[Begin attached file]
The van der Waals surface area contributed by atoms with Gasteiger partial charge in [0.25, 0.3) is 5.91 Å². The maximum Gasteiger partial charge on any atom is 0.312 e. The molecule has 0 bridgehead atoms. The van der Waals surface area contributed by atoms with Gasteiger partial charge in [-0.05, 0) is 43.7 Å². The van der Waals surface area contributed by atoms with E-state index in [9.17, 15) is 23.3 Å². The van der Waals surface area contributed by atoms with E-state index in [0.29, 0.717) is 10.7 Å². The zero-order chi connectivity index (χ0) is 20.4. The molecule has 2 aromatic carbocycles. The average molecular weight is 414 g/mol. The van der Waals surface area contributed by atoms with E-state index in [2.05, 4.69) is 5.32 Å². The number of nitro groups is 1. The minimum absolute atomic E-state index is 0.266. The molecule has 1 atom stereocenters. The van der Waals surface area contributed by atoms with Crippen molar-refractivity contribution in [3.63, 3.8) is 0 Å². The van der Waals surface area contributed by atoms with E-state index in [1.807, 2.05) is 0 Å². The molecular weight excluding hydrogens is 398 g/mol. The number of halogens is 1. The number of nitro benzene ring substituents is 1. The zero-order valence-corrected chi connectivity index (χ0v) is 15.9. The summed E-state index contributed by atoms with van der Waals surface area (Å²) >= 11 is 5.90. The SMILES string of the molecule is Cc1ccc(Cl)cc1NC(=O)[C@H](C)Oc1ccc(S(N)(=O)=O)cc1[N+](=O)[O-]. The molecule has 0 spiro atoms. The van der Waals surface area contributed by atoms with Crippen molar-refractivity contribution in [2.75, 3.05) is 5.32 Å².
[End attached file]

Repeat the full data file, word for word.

The van der Waals surface area contributed by atoms with Gasteiger partial charge in [0.25, 0.3) is 5.91 Å². The maximum Gasteiger partial charge on any atom is 0.312 e. The molecule has 0 bridgehead atoms. The van der Waals surface area contributed by atoms with Gasteiger partial charge in [-0.05, 0) is 43.7 Å². The van der Waals surface area contributed by atoms with E-state index in [9.17, 15) is 23.3 Å². The van der Waals surface area contributed by atoms with E-state index in [0.29, 0.717) is 10.7 Å². The zero-order chi connectivity index (χ0) is 20.4. The molecule has 2 aromatic carbocycles. The average molecular weight is 414 g/mol. The van der Waals surface area contributed by atoms with E-state index in [2.05, 4.69) is 5.32 Å². The number of nitro groups is 1. The minimum absolute atomic E-state index is 0.266. The molecule has 1 atom stereocenters. The van der Waals surface area contributed by atoms with Crippen molar-refractivity contribution in [3.63, 3.8) is 0 Å². The van der Waals surface area contributed by atoms with E-state index in [1.807, 2.05) is 0 Å². The molecular weight excluding hydrogens is 398 g/mol. The number of halogens is 1. The number of nitro benzene ring substituents is 1. The zero-order valence-corrected chi connectivity index (χ0v) is 15.9. The summed E-state index contributed by atoms with van der Waals surface area (Å²) >= 11 is 5.90. The SMILES string of the molecule is Cc1ccc(Cl)cc1NC(=O)[C@H](C)Oc1ccc(S(N)(=O)=O)cc1[N+](=O)[O-]. The molecule has 0 spiro atoms. The van der Waals surface area contributed by atoms with Crippen molar-refractivity contribution in [2.75, 3.05) is 5.32 Å².